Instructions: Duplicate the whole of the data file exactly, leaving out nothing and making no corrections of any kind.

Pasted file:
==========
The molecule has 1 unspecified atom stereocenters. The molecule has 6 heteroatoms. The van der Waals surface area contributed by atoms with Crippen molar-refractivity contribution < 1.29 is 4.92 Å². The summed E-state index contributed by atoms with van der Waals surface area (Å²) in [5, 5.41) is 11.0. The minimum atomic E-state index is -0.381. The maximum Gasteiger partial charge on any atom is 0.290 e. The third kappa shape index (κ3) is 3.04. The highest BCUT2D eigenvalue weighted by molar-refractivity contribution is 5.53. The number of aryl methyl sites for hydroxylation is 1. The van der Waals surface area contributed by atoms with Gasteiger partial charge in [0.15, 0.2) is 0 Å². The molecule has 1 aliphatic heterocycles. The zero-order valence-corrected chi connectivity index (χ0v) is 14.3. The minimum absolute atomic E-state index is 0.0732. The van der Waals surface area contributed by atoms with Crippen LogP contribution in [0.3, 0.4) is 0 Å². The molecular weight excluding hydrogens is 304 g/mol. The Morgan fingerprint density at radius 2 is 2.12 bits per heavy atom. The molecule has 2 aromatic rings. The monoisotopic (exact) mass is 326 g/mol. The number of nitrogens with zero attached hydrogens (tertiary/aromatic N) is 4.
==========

The molecule has 1 unspecified atom stereocenters. The molecule has 6 heteroatoms. The van der Waals surface area contributed by atoms with Crippen molar-refractivity contribution < 1.29 is 4.92 Å². The summed E-state index contributed by atoms with van der Waals surface area (Å²) in [5, 5.41) is 11.0. The minimum atomic E-state index is -0.381. The maximum Gasteiger partial charge on any atom is 0.290 e. The third kappa shape index (κ3) is 3.04. The highest BCUT2D eigenvalue weighted by molar-refractivity contribution is 5.53. The number of aryl methyl sites for hydroxylation is 1. The van der Waals surface area contributed by atoms with Gasteiger partial charge in [0.15, 0.2) is 0 Å². The molecule has 1 aliphatic heterocycles. The zero-order valence-corrected chi connectivity index (χ0v) is 14.3. The minimum absolute atomic E-state index is 0.0732. The van der Waals surface area contributed by atoms with Crippen LogP contribution in [0.3, 0.4) is 0 Å². The molecular weight excluding hydrogens is 304 g/mol. The Morgan fingerprint density at radius 2 is 2.12 bits per heavy atom. The molecule has 2 aromatic rings. The monoisotopic (exact) mass is 326 g/mol. The number of nitrogens with zero attached hydrogens (tertiary/aromatic N) is 4.